Shortly after nine in the morning on April 28, about two dozen reporters and editors in The Wall Street Journal’s Washington bureau assembled for the weekly staff meeting led by the D.C. bureau chief, John Bussey. Seated on couches in the bureau’s wood-paneled parlor, the staffers waited to begin a conference call with Robert Thomson, the Journal’s publisher.
The mood was uncomfortable. Only a week had passed since the paper’s managing editor, Marcus Brauchli, had resigned under pressure from Rupert Murdoch, chairman of the Journal’s corporate parent, News Corp. Brauchli’s decision to accept millions of dollars in return for signing a non-disclosure agreement had triggered paroxysms of anger inside the Journal newsroom. “We’re a business newspaper, so we know a sell-out when we see one,” one angry Journal staffer told me.
With Brauchli’s ouster, Thomson, who was appointed by Murdoch in December 2007, is now acting as both publisher and de facto managing editor, at least until Murdoch selects a replacement. The conference call, along with nearly a dozen similar meetings with Journal employees that week, was part of an effort to communicate to the editorial staff Murdoch’s unfolding plans for the paper.
Since News Corp. completed the $5 billion takeover of the paper last year, Murdoch has signaled his desire for the Journal to be a conservative paper of record to rival The New York Times, hoping to serve business-minded readers who want a single source of news, be it the meltdown at Bear Stearns, floods in the Midwest, or a car bombing in Baghdad. On the call, according to staffers who participated, Thomson reiterated his and Murdoch’s interest in international and political coverage and praised a page-one piece about Bill Clinton’s increasing presence on the campaign trail, which ran in April, as the type of story he likes.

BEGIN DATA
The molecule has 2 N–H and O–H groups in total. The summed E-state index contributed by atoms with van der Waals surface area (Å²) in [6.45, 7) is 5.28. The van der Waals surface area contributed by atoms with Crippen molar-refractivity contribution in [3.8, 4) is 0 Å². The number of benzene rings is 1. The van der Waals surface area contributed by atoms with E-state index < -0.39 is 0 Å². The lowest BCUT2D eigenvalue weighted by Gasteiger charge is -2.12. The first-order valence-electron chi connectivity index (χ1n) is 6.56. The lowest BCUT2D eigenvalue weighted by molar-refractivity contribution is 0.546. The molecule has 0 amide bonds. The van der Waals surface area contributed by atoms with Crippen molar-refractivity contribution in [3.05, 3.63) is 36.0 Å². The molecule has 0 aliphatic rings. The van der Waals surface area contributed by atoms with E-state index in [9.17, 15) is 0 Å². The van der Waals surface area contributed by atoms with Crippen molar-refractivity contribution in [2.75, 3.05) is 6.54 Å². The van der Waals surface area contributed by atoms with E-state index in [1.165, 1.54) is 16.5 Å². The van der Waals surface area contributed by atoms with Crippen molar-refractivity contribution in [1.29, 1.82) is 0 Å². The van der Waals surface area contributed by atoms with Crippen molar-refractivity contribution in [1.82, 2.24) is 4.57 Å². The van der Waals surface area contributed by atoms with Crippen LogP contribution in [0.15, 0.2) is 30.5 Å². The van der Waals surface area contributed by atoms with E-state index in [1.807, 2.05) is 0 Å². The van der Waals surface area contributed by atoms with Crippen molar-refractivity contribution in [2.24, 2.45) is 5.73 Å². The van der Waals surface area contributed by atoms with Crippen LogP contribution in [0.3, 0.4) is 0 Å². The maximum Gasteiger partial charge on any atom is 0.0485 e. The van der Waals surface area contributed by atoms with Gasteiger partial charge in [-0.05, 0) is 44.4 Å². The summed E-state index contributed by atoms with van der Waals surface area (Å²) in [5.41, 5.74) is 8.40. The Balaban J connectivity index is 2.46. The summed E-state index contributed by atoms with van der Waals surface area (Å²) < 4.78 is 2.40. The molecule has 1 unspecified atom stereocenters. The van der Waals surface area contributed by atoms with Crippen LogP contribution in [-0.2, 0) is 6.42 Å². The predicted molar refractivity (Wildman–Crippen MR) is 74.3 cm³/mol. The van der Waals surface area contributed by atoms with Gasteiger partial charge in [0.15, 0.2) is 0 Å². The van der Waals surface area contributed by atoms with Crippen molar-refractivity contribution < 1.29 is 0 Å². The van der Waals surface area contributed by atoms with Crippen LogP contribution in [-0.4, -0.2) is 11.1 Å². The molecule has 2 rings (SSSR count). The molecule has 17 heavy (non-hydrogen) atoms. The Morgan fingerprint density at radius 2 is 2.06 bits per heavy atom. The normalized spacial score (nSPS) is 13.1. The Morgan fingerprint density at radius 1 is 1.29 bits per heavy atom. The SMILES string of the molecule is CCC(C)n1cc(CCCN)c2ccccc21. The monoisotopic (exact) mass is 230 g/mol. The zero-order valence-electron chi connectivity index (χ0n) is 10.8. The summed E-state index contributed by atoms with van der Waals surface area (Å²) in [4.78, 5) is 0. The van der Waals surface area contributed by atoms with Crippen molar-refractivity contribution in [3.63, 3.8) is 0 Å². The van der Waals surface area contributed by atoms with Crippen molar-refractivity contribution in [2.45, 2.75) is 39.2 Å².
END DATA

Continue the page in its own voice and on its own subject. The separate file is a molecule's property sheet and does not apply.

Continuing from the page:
But many Journal staffers remain confused over where Murdoch is taking the paper and whether, as a business proposition, a Journal that tries to be all things to all people will risk ceding finance-focused readers to the resurgent Financial Times or even the invigorated business section in The New York Times. As one Journal staffer puts it: “The only question people were really interested in is, ‘What the fuck is going on?’ ”